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Everyday Storytelling

Add interest and excitement to your messages with compelling stories.

By
Lisa B. Marshall,
March 20, 2009

Page 2 of 3

The Plot

Putting actions into a sequence is a story. It’s that simple. And stories make listening to anything more interesting. Last week I could have said, “I saw Slumdog Millionaire.” Instead, I explained a sequence of actions: my husband making a suggestion, me needing to do work, but ultimately deciding to go to the movie anyway.

So did you notice how I worked in that minor internal conflict? Many times stories are created by an internal or external struggle between opposing forces. In Slumdog Millionaire, the main character is torn between his sense of loyalty to his brother and his love for a girl.

The Setting

Usually a story begins by establishing the setting. Slumdog Millionaire starts with images of present day slums in Mumbai, India. This tells us where and when the actions take place. The purpose is to engage us or transport us directly into the story. Research (Green, 2004) suggests that the closer our prior experiences and knowledge are to the story, the more we’ll be engaged.

So what does this mean for everyday storytellers, like us? You know, people who tell stories at the dinner table, at parties, during interviews, or maybe even during work presentations. It just means we need to establish a setting--one that the listeners can easily relate to.

For example, you might say "At school last week" or "As I was driving home from work" or "Two years ago when I was living in New York city" In last week’s show I established the context by saying, “This past Saturday afternoon when I was supposed to be finalizing my presentation…”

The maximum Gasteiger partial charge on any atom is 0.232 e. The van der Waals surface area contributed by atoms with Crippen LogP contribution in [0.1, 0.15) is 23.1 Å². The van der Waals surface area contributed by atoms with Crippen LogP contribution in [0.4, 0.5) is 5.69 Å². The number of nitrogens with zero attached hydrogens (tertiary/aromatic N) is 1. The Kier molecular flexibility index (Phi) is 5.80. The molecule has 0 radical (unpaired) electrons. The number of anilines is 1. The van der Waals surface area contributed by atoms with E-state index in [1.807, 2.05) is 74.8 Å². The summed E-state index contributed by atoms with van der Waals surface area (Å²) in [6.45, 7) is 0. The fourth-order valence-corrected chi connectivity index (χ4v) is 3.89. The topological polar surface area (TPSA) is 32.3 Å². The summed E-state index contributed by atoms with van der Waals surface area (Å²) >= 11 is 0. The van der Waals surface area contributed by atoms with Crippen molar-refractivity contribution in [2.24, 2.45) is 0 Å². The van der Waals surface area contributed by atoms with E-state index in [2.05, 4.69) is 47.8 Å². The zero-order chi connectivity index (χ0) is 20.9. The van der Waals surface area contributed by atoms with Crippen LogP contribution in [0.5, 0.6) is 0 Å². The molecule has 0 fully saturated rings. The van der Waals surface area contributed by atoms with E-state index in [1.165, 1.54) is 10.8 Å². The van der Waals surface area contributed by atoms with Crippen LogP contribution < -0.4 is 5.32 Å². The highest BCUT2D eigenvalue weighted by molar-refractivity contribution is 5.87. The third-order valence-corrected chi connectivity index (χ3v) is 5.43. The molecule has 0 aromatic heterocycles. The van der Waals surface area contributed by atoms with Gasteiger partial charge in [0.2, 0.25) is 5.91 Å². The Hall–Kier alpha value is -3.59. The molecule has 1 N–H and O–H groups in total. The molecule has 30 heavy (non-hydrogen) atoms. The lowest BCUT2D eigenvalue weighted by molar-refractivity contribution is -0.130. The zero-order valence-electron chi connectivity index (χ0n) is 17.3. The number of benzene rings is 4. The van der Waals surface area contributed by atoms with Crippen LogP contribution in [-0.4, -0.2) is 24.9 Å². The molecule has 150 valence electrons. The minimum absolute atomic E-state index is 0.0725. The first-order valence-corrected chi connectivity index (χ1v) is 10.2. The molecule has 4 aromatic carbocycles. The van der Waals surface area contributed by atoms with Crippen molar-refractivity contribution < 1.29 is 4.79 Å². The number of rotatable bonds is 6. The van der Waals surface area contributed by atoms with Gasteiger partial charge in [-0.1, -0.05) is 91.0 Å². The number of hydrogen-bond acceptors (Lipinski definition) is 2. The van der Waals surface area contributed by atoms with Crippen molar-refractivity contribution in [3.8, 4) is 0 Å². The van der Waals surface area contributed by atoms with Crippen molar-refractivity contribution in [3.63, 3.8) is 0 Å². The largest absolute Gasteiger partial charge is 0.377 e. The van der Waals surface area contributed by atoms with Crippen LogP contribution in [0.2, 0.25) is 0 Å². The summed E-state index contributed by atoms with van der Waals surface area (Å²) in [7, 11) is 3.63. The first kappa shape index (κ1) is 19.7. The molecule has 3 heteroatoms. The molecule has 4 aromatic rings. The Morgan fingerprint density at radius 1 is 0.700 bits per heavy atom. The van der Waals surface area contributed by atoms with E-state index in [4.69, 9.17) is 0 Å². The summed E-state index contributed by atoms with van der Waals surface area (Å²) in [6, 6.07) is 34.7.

The Characters

OK, so once the setting has been established you need characters to make the story happen. It’s the characters that interact in the setting, perform the actions, and make decisions. You can develop characters by using dialogue and actions. By incorporating dialogue into the story, the listener learns about the character, not only by what they say, but how they say it. The character’s actions, even more than the words, define the character, the true character.

For purposes of everyday storytelling, always include dialogue and incorporate actions. For example in my personal story last week, I included the dialogue between my husband and myself. I also included my decision to procrastinate. Again, I could have just said, “I saw Slumdog Millionaire last weekend;” instead, the dialogue and the action of my decision make the story more interesting. Oh and don’t worry if you only have one character, you can still have dialogue by sharing inner thoughts. For example, last week I thought to myself, “Wow, what a great attention getter.”

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